Details expected soon on reopening of schools
DAILY calls between head teachers, the Education Department and teaching unions are continuing during this week’s scheduled half-term break in a bid to identify a way of safely reopening schools in June.
Further details are expected this week from Education Minister Tracey Vallois, who has marked down Monday 8 June as the earliest date for a return.
Government and independent schools have been closed to the majority of pupils as a result of the coronavirus pandemic since the spring term was brought to a premature end on 20 March.
Marina Mauger of the NASUWT said that it had been reassuring to be able to hear from senior figures in public health during briefings, but said there was now a need for the government to step up its communications in order to reassure teachers.
‘I really understand why schools feel they need to reopen, and I would be entirely confident about saying to teachers that it is safe [to return],’ she said. ‘But the government needs to be aware of how teachers feel – some of them are scared and I hope there will be understanding for them.’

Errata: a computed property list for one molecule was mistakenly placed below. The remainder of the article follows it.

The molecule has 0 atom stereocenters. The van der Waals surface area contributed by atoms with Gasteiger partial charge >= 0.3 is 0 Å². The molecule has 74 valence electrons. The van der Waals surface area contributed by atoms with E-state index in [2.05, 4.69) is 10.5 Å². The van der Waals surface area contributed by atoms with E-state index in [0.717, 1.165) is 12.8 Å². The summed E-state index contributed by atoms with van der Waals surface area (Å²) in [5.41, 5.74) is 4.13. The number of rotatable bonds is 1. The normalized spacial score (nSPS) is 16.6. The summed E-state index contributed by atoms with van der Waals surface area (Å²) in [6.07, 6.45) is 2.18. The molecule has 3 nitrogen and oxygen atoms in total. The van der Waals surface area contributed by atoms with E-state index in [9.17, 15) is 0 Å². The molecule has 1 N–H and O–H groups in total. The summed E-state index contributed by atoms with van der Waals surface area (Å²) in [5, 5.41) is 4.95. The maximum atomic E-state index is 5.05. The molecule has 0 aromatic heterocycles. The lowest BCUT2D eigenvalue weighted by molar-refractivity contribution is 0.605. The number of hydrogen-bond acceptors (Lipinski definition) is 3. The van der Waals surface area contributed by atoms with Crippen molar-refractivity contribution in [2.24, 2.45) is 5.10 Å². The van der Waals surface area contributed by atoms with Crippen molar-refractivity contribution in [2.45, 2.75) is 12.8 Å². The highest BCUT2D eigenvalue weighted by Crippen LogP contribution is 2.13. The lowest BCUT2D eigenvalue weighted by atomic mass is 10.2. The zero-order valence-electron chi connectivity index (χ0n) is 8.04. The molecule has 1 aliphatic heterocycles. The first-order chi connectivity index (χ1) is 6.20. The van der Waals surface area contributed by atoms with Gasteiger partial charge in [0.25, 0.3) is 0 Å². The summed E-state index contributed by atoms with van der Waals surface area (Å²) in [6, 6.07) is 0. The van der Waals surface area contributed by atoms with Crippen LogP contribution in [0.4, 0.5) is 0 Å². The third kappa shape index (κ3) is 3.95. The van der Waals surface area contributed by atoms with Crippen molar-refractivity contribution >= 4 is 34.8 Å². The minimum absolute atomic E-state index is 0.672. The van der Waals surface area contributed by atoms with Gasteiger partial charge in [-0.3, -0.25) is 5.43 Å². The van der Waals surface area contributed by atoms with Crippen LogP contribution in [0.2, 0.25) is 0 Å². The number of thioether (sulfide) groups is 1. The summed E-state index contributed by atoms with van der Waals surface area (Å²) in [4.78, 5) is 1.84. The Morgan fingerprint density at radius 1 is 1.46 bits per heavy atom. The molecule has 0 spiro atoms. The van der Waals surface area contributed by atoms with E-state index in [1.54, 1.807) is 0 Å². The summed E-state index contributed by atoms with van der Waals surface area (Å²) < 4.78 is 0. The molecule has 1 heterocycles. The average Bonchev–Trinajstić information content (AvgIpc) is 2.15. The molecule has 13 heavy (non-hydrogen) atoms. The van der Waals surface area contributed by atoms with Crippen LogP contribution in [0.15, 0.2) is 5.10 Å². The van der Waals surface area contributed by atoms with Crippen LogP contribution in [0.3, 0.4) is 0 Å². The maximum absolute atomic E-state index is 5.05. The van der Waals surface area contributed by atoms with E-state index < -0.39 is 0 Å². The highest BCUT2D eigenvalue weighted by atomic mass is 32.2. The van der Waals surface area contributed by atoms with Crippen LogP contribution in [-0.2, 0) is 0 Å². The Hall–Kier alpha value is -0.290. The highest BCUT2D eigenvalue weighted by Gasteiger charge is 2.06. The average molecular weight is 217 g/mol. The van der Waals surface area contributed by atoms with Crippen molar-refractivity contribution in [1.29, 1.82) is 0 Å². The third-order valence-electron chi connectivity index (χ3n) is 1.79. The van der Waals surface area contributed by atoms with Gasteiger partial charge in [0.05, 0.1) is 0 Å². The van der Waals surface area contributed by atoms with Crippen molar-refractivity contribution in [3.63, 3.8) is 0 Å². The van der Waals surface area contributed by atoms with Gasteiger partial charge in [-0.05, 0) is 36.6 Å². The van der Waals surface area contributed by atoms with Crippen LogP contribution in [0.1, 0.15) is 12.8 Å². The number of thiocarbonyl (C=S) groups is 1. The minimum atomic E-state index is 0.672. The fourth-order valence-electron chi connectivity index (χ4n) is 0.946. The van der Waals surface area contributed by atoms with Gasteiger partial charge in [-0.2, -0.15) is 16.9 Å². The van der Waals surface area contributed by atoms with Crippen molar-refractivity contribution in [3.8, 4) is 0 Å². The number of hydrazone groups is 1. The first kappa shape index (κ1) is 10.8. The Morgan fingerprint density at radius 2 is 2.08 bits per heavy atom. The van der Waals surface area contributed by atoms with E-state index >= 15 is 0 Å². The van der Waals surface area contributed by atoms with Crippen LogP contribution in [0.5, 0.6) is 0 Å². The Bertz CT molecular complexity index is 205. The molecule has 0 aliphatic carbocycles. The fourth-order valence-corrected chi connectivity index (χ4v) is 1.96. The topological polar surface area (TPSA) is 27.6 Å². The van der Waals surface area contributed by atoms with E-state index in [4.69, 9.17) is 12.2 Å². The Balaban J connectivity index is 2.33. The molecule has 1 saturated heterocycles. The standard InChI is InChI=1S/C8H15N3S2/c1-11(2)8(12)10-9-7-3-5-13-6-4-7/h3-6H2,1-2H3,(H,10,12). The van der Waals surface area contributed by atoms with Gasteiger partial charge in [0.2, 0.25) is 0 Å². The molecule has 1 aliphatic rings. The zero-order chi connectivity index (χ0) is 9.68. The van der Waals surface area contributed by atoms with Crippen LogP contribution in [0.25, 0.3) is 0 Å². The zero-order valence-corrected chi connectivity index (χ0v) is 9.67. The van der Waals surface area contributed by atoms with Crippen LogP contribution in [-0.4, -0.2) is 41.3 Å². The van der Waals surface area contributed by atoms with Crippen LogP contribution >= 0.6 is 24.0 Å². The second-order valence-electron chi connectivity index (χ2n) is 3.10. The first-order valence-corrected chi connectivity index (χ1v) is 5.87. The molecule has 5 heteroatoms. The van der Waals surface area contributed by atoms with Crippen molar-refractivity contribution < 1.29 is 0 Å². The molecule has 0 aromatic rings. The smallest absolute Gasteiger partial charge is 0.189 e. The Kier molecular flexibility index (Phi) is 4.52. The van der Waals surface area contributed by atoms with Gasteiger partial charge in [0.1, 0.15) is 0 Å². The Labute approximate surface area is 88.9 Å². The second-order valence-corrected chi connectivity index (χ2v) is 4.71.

Mrs Mauger said she was concerned about the impact of dealing with the crisis on teaching staff, especially head teachers.
‘The heads have done a great job in helping prepare schools,’ she said. ‘They are great at doing rotas for staff, but they also need to be mindful of their own welfare – many of them worked through the February half-term when things were still normal, then again during the Easter holiday, and they are also working this week.’
Brendan Carolan of the NEU said that it was equally important to reassure parents.
‘There’s still work to be done, and it’s more important that the school environment is safe than it is to go for a particular date,’ he said.
Mr Carolan said that while he hoped all schools could reopen on the same day, it might be necessary for a minority to delay further because it was taking longer to ensure suitable distancing and other protective measures could be put in place.
It is also understood that some nurseries have been frustrated that government has not provided adequate guidance as to how they can reopen.
Deputy medical officer of health Ivan Muscat spoke at a briefing last week and said that he did not consider there was a risk to children, or the Island as a whole, from schools reopening.
Dr Muscat said that evidence had shown that children were not acting as ‘super-spreaders’ of Covid-19 – as is the case with influenza.
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